The graybeards who comprise the majority of Elvis Costello’s faithful audience, who return summer after summer to hear “Pump it Up” and “Watching the Detectives” one more time, tend to make much of his transformation from the Awful ‘80s-Angry Scowler to today’s Beloved Entertainer. But the first of Costello’s incarnations may actually have been the most theatrical invention of them all, and was close to disappearing by the time of his third LP, Trust, which he promoted by appearing on the late Tom Synder’s Tomorrow show in 1981, where the host, more argumentative than his guest, accused him of “mellowing”
“That makes it sound as if I were a piece of cheese,” Costello shot back.
Three decades later, touring with his “Spectacular Spinning Songbook” schtick—complete with a Vanna White-vamping hostess, a go-go dancer and a great helping of audience participation while doing audience-roaming encores in a gold lame jacket, Costello seems to have shamelessly embraced his Inner Cheese, the cheddar the better. Not only does he appear on the sit-com 30 Rock,), he actually wrote an episode for NBC, that perhaps thankfully, never aired. He even showed up in New Orleans to be the gag line of the first episode of Treme. Finally, encouraged by David Letterman and his ardent admirer Sir Elton John, he become a talk show host.
If you hadn’t heard about Costello’s Spectacle shmoozefest, don’t feel out of touch. Hardly anyone, save those who have his website bookmarked, would have. It was originally produced in 2008 for The Sundance Channel, which is harder to find on cable than sincerity at the Sundance Film Festival. Despite its obscurity, it was somehow renewed for eight more episodes in 2009. The original format might have been designed for failure: Usually bookended with fine performances by Costello and his crack band The Imposters, then joined by his weekly guests and other performers you would never expect to see on TV.
The meat in this sandwich was Elvis’ often insightful but always uncomfortable interviews with the likes of Police (who the angry young Elvis once dismissed as male models, but by then, was touring with) and other “heritage” artists, including that other chameleon known for his spectacles. Were you a music geek of Elton and Elvis’ standing, able to name every member of Little Richard’s recording band, you would undoubtedly have enjoyed it. But as any collector/obsessive who has a sagging shelf of Costello releases on CD, or better yet, on vinyl, and occasionally ventures out in public should know, most people don’t get a similar charge from dissecting obscure B-sides in mixed company.
The abbreviated Season Two, recently released on a 2-DVD set by VSC, has the tell-tale signs of a lame horse making a suicide run. It, too, was filmed onstage at the vaunted Apollo in New York City, but now in the performance segments the stage is subjected to a barage of colored lights, with Costello wearing complementary garish ensembles. Someone apparently wanted it to look like a David Lynch film, but it comes out looking like a sub-standard, pseudo-pyschedelic episode of The Flip Wilson Show shot in Wayne’s World.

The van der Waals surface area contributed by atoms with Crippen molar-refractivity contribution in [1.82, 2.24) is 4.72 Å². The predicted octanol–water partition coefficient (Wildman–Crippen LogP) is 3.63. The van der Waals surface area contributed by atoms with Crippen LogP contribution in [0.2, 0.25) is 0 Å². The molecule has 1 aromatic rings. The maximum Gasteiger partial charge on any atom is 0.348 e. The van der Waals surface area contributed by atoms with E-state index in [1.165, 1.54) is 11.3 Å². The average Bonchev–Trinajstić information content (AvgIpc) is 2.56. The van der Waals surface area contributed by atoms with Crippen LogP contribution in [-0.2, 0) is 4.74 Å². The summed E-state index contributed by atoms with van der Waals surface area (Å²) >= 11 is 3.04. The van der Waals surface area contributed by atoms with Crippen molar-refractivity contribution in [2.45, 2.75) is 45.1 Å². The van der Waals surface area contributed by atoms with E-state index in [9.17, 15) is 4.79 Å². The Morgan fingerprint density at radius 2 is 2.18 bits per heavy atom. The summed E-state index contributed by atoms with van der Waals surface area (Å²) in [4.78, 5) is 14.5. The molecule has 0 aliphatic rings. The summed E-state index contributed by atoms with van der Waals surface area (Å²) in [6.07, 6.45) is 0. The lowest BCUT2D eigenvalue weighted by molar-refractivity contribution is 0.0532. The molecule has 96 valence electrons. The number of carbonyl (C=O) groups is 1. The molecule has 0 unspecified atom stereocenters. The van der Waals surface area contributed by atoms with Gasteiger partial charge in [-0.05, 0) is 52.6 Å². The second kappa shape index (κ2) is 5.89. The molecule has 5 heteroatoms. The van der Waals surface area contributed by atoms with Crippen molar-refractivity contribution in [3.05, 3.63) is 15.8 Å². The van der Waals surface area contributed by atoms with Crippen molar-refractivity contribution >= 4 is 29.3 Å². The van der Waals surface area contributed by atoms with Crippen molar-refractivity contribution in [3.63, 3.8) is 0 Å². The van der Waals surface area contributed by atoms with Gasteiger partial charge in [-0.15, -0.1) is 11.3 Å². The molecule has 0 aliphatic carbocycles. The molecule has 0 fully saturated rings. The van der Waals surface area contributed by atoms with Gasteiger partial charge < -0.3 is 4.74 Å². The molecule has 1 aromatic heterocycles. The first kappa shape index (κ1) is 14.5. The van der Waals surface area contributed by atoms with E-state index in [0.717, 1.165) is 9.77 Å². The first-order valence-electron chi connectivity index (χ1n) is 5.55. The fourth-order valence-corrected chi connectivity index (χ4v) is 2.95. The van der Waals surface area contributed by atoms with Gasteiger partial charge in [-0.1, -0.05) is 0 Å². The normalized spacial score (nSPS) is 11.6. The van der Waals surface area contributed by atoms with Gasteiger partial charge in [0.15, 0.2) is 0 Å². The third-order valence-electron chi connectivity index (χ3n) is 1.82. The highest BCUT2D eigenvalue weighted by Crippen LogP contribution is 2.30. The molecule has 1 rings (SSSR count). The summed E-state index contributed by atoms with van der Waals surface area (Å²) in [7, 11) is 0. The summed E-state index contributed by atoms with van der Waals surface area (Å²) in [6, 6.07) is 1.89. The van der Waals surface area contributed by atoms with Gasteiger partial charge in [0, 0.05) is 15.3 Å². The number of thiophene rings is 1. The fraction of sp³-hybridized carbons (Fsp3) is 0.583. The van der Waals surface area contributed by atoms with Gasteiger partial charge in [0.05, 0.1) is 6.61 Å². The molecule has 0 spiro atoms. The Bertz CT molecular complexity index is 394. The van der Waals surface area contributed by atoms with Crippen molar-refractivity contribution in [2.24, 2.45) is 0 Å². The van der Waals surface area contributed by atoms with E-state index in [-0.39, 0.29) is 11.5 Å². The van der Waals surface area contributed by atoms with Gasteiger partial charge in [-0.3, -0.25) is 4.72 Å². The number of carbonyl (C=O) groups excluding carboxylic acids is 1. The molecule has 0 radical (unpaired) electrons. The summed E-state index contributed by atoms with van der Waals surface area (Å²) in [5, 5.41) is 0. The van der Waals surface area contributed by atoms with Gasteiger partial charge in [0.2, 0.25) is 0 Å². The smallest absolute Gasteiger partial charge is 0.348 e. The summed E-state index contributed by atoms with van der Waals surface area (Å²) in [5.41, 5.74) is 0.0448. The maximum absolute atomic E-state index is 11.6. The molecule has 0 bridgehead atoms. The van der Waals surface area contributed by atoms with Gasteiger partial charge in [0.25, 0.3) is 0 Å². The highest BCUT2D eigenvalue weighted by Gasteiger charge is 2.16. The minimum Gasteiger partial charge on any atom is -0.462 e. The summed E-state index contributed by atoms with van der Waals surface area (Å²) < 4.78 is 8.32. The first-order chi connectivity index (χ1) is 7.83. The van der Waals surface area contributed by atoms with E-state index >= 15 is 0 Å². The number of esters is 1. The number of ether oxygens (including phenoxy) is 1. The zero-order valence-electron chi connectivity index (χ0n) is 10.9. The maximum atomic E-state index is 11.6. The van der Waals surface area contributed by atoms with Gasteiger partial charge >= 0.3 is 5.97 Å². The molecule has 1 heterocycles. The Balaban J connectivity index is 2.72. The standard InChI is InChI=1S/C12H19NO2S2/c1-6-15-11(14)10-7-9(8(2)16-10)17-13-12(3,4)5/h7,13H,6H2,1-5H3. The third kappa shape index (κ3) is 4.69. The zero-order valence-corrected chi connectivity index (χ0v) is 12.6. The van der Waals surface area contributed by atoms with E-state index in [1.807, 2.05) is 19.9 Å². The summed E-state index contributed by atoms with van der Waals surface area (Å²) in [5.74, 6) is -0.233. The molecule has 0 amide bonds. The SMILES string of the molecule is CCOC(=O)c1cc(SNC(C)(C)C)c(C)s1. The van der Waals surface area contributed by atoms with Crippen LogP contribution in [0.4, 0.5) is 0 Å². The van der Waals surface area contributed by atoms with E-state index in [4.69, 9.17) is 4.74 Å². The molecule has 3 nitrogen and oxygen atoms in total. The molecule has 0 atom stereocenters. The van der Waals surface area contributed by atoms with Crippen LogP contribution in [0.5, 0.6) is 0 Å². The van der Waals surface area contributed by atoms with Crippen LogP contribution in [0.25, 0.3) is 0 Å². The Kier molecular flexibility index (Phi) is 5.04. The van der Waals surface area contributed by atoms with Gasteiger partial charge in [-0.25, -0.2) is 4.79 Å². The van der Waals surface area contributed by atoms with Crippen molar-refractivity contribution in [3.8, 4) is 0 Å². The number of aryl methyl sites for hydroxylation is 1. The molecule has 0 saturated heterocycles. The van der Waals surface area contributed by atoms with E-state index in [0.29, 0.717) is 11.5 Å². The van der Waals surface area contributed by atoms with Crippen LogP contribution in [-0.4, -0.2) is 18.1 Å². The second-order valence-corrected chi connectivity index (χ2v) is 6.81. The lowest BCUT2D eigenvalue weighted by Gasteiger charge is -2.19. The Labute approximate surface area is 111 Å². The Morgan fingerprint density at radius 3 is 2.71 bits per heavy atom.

Someone has obviously told Costello to lose the clipboard, the worst choice of a prop ever, and pour on the praise and hype. It’s gratefully toned down when Costello is in the company of another Boss, Bruce Springsteen, who remains a raconteur of note, with some great stories to tell. His humility, forced as it may be, is in decided contrast to the hour spent with Bono and The Edge, who, as usual, pretend to be just folks, and come off all the more smug for their trouble.
Still, there are three shows anyone who even faintly likes popular music would salvage from a fire. The best puts Richard Thompson (a bit of a blowhard who’s at least earned it), on stage with the ever-incredible Allen Toussaint, the ever-effacing Nick Lowe (who seems alarmed at his pal Costello’s descent into show biz), and the ever-enduring Levon Helm, who smiles and waves and drums like a fiend, but who, following his throat cancer, could no longer sing himself, at least in a setting like this one.
A Nashville-style guitar-pull with Ron Sexsmith, Neko Case (who, with Ray LaMontagne, is the only person under 50 to be booked, and who weeps as Sexsmith sings “Secret Heart” in his wounded angel voice) is almost stolen by an unrecognizable Jesse Winchester. He surprises everyone with a recently-written song that equals any on his debut album from 40 years ago. This is spoiled only by the presence Sheryl Crow, who seems to have been added in a quest to get someone to tune in. She proves only that an acoustic unplugged rendering of “Leaving Las Vegas” can be as histrionic and hammy as the original.
Memorable, too, is the assembly of LaMontagne and his spiritual godfathers, John Prine and Lyle Lovett, who remind us one more time of what great songwriters and gents they truly are. Sadly, the seaon wraps with a gushing and wince-inducing interview with its host, conducted by super-fan Mary-Louise Parker, who almost faints with an idoltry that might have even embarrased the first Elvis—if he could have actually been embarassed. While Parker’s crush Costello can still claim to be winking under hisshroud of irony, Parker, unfortunately, has no refuge—or shame.